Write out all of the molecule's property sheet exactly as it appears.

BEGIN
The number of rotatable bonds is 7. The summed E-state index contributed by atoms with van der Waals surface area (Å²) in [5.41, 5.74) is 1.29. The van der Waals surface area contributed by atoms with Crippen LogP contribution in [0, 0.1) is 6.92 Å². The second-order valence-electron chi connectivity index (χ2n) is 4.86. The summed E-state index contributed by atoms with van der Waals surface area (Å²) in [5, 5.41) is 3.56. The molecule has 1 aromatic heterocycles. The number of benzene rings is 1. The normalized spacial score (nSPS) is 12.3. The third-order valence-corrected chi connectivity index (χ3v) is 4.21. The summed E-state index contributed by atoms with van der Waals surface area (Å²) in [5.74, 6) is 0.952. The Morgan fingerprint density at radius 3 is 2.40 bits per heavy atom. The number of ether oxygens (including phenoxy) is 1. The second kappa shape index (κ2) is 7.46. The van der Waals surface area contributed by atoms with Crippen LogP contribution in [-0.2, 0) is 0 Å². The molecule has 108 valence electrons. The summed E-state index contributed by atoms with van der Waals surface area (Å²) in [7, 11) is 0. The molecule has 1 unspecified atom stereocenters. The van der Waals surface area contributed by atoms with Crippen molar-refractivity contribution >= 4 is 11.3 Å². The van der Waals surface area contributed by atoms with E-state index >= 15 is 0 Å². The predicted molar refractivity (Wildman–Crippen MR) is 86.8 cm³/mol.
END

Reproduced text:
The number of rotatable bonds is 7. The summed E-state index contributed by atoms with van der Waals surface area (Å²) in [5.41, 5.74) is 1.29. The van der Waals surface area contributed by atoms with Crippen LogP contribution in [0, 0.1) is 6.92 Å². The second-order valence-electron chi connectivity index (χ2n) is 4.86. The summed E-state index contributed by atoms with van der Waals surface area (Å²) in [5, 5.41) is 3.56. The molecule has 1 aromatic heterocycles. The number of benzene rings is 1. The normalized spacial score (nSPS) is 12.3. The third-order valence-corrected chi connectivity index (χ3v) is 4.21. The summed E-state index contributed by atoms with van der Waals surface area (Å²) in [5.74, 6) is 0.952. The Morgan fingerprint density at radius 3 is 2.40 bits per heavy atom. The number of ether oxygens (including phenoxy) is 1. The second kappa shape index (κ2) is 7.46. The van der Waals surface area contributed by atoms with Crippen LogP contribution in [-0.2, 0) is 0 Å². The molecule has 108 valence electrons. The summed E-state index contributed by atoms with van der Waals surface area (Å²) in [7, 11) is 0. The molecule has 1 unspecified atom stereocenters. The van der Waals surface area contributed by atoms with Crippen molar-refractivity contribution >= 4 is 11.3 Å². The van der Waals surface area contributed by atoms with E-state index >= 15 is 0 Å². The predicted molar refractivity (Wildman–Crippen MR) is 86.8 cm³/mol.